The Wages of Political Data [...]

Parties used to be based on precincts, which covered broad swaths of people, albeit often people with similar profile. That changed as data allowed politicians to focus on individual voters rather than communities. See From Precinct to Voter

What has been the result? Perhaps it is data which is to blame for the “rise of lifestyle politics”. Consider the political change that David Frum describes:

Politics was becoming more central to Americans’ identities in the 21st century than it ever was in the 20th. Would you be upset if your child married a supporter of a different party from your own? In 1960, only 5 percent of Americans said yes. In 2010, a third of Democrats and half of Republicans did. Political identity has become so central because it has come to overlap with so many other aspects of identity: race, religion, lifestyle. In 1960, I wouldn’t have learned much about your politics if you told me that you hunted. Today, that hobby strongly suggests Republican loyalty. Unmarried? In 1960, that indicated little. Today, it predicts that you’re a Democrat, especially if you’re also a woman.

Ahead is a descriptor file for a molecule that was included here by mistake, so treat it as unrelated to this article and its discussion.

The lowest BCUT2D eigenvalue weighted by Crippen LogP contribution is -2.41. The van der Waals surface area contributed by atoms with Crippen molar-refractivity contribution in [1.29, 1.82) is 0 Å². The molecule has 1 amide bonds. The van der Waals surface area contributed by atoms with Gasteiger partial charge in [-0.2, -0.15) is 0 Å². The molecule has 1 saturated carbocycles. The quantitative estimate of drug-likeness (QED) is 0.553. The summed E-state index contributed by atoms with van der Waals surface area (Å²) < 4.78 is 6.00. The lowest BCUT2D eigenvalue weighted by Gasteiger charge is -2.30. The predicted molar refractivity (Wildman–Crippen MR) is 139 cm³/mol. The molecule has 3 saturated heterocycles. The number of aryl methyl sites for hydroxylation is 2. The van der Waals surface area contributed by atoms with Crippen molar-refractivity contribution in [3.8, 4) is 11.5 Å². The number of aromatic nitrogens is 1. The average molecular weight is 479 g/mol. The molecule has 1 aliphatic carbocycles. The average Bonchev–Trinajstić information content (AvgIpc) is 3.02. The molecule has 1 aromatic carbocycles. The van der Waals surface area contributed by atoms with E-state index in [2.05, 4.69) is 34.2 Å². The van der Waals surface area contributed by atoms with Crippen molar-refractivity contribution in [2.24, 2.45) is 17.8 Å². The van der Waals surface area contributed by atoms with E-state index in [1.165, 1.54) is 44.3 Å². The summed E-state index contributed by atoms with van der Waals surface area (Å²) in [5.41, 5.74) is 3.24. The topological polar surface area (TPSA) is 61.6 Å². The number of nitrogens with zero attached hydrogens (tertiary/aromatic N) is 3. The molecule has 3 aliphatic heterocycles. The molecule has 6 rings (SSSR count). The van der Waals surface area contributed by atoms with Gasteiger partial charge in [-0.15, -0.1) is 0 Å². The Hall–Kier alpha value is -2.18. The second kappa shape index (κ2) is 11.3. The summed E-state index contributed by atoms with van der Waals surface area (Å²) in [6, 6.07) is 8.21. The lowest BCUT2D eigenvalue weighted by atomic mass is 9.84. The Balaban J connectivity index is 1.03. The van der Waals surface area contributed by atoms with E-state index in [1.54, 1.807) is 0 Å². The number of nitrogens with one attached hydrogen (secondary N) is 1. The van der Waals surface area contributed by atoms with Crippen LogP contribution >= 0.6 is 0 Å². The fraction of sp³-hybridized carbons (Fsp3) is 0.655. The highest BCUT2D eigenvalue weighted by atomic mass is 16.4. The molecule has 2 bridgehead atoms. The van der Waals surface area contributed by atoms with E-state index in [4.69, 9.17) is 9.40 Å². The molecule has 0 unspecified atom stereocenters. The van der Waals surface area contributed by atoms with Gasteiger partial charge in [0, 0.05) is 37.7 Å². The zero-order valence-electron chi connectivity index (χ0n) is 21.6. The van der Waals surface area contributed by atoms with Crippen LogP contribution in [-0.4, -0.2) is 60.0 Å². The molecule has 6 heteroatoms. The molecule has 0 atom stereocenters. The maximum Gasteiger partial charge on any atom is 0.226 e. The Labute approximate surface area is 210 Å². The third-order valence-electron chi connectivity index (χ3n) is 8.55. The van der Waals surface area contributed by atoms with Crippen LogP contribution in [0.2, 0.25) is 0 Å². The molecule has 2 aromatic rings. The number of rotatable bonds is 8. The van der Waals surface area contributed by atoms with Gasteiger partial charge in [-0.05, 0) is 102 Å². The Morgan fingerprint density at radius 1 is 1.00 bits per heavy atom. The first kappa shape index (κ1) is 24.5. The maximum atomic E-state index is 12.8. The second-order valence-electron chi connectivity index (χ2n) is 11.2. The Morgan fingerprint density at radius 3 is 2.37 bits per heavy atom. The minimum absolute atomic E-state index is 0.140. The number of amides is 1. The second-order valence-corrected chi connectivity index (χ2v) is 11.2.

This is just a thought, but how much of this is the result of data which allows us to cobble together party support based on individual demographic data, and target people within communities via phone and email and personalized web ads? The political class’s fascination with Soccer Moms and NASCAR Dads and the like inspires some eye-rolling, but these are demographic communities that would not even be targetable in 1960 by traditional GOTV efforts.

There’s a link here to this idea of Imagined Communities though I haven’t hashed this out.

Part of the reason for the marriage statistic is simply that the parties were not seen as that far apart on anything, at least by some. See Dime-Store New Deal